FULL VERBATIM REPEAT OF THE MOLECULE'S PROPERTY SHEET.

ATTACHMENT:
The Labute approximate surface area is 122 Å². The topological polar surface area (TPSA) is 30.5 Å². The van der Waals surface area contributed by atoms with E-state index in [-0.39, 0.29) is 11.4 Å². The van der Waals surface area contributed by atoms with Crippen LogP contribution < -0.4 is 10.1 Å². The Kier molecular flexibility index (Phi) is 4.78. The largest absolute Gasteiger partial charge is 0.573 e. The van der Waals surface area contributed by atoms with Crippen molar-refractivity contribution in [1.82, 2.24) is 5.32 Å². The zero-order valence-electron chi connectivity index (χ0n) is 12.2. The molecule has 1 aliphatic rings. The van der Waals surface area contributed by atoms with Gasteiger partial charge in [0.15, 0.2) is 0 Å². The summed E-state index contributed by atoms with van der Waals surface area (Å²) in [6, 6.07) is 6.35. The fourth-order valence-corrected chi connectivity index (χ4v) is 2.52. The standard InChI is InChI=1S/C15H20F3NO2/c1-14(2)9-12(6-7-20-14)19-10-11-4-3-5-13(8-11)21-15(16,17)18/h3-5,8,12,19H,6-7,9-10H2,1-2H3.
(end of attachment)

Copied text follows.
The Labute approximate surface area is 122 Å². The topological polar surface area (TPSA) is 30.5 Å². The van der Waals surface area contributed by atoms with E-state index in [-0.39, 0.29) is 11.4 Å². The van der Waals surface area contributed by atoms with Crippen LogP contribution < -0.4 is 10.1 Å². The Kier molecular flexibility index (Phi) is 4.78. The largest absolute Gasteiger partial charge is 0.573 e. The van der Waals surface area contributed by atoms with Crippen molar-refractivity contribution in [1.82, 2.24) is 5.32 Å². The zero-order valence-electron chi connectivity index (χ0n) is 12.2. The molecule has 1 aliphatic rings. The van der Waals surface area contributed by atoms with Gasteiger partial charge in [0.15, 0.2) is 0 Å². The summed E-state index contributed by atoms with van der Waals surface area (Å²) in [6, 6.07) is 6.35. The fourth-order valence-corrected chi connectivity index (χ4v) is 2.52. The standard InChI is InChI=1S/C15H20F3NO2/c1-14(2)9-12(6-7-20-14)19-10-11-4-3-5-13(8-11)21-15(16,17)18/h3-5,8,12,19H,6-7,9-10H2,1-2H3.